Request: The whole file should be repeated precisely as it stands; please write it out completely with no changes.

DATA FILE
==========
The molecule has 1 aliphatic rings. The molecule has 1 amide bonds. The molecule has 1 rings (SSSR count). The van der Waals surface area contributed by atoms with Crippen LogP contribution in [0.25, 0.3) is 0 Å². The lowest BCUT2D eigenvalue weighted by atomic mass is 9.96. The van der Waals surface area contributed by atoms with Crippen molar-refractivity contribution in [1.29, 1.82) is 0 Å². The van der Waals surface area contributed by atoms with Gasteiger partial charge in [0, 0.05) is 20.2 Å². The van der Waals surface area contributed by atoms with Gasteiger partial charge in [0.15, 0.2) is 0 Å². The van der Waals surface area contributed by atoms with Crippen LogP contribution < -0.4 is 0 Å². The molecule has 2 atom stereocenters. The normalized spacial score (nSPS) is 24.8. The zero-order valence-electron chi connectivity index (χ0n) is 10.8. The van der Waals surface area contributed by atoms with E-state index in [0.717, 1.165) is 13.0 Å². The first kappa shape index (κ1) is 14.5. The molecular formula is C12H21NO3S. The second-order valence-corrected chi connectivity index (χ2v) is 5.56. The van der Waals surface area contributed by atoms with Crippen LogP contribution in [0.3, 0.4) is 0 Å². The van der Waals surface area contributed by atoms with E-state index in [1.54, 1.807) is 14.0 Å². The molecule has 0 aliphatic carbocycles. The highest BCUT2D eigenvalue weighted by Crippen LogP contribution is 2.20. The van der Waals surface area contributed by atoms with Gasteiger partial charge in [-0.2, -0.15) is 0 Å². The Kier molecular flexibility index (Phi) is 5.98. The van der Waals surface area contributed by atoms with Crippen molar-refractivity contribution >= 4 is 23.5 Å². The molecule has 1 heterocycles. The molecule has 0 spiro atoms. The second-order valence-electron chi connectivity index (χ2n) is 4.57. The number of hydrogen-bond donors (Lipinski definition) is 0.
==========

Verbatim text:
The molecule has 1 aliphatic rings. The molecule has 1 amide bonds. The molecule has 1 rings (SSSR count). The van der Waals surface area contributed by atoms with Crippen LogP contribution in [0.25, 0.3) is 0 Å². The lowest BCUT2D eigenvalue weighted by atomic mass is 9.96. The van der Waals surface area contributed by atoms with Crippen molar-refractivity contribution in [1.29, 1.82) is 0 Å². The van der Waals surface area contributed by atoms with Gasteiger partial charge in [0, 0.05) is 20.2 Å². The van der Waals surface area contributed by atoms with Gasteiger partial charge in [0.15, 0.2) is 0 Å². The van der Waals surface area contributed by atoms with Crippen LogP contribution < -0.4 is 0 Å². The molecule has 2 atom stereocenters. The normalized spacial score (nSPS) is 24.8. The zero-order valence-electron chi connectivity index (χ0n) is 10.8. The van der Waals surface area contributed by atoms with E-state index in [0.717, 1.165) is 13.0 Å². The first kappa shape index (κ1) is 14.5. The molecular formula is C12H21NO3S. The second-order valence-corrected chi connectivity index (χ2v) is 5.56. The van der Waals surface area contributed by atoms with Crippen LogP contribution in [0.3, 0.4) is 0 Å². The van der Waals surface area contributed by atoms with E-state index in [1.54, 1.807) is 14.0 Å². The molecule has 0 aliphatic carbocycles. The highest BCUT2D eigenvalue weighted by Crippen LogP contribution is 2.20. The van der Waals surface area contributed by atoms with Gasteiger partial charge in [-0.2, -0.15) is 0 Å². The Kier molecular flexibility index (Phi) is 5.98. The van der Waals surface area contributed by atoms with Crippen molar-refractivity contribution >= 4 is 23.5 Å². The molecule has 1 heterocycles. The molecule has 0 spiro atoms. The second-order valence-electron chi connectivity index (χ2n) is 4.57. The number of hydrogen-bond donors (Lipinski definition) is 0.